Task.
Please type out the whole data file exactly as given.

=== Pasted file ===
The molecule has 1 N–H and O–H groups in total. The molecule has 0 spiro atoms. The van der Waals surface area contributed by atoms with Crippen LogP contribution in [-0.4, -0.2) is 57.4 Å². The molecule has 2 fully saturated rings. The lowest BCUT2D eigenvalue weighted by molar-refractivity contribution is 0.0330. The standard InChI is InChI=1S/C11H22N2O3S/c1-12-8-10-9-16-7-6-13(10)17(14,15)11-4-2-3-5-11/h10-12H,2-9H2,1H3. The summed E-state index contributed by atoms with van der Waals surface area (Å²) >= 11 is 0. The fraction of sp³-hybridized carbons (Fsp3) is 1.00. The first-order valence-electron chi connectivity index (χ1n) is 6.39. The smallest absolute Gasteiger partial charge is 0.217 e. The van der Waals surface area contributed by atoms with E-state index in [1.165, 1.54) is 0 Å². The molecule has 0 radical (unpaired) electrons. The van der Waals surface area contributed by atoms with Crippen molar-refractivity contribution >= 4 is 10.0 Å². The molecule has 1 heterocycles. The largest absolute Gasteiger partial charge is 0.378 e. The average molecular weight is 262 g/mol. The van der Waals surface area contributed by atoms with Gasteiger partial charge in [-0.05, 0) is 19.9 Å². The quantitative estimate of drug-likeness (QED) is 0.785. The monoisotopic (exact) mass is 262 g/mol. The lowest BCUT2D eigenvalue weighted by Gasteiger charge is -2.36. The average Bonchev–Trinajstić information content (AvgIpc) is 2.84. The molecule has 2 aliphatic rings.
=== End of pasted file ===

The molecule has 1 N–H and O–H groups in total. The molecule has 0 spiro atoms. The van der Waals surface area contributed by atoms with Crippen LogP contribution in [-0.4, -0.2) is 57.4 Å². The molecule has 2 fully saturated rings. The lowest BCUT2D eigenvalue weighted by molar-refractivity contribution is 0.0330. The standard InChI is InChI=1S/C11H22N2O3S/c1-12-8-10-9-16-7-6-13(10)17(14,15)11-4-2-3-5-11/h10-12H,2-9H2,1H3. The summed E-state index contributed by atoms with van der Waals surface area (Å²) >= 11 is 0. The fraction of sp³-hybridized carbons (Fsp3) is 1.00. The first-order valence-electron chi connectivity index (χ1n) is 6.39. The smallest absolute Gasteiger partial charge is 0.217 e. The van der Waals surface area contributed by atoms with E-state index in [1.165, 1.54) is 0 Å². The molecule has 0 radical (unpaired) electrons. The van der Waals surface area contributed by atoms with Crippen molar-refractivity contribution >= 4 is 10.0 Å². The molecule has 1 heterocycles. The largest absolute Gasteiger partial charge is 0.378 e. The average molecular weight is 262 g/mol. The van der Waals surface area contributed by atoms with Gasteiger partial charge in [-0.05, 0) is 19.9 Å². The quantitative estimate of drug-likeness (QED) is 0.785. The monoisotopic (exact) mass is 262 g/mol. The lowest BCUT2D eigenvalue weighted by Gasteiger charge is -2.36. The average Bonchev–Trinajstić information content (AvgIpc) is 2.84. The molecule has 2 aliphatic rings.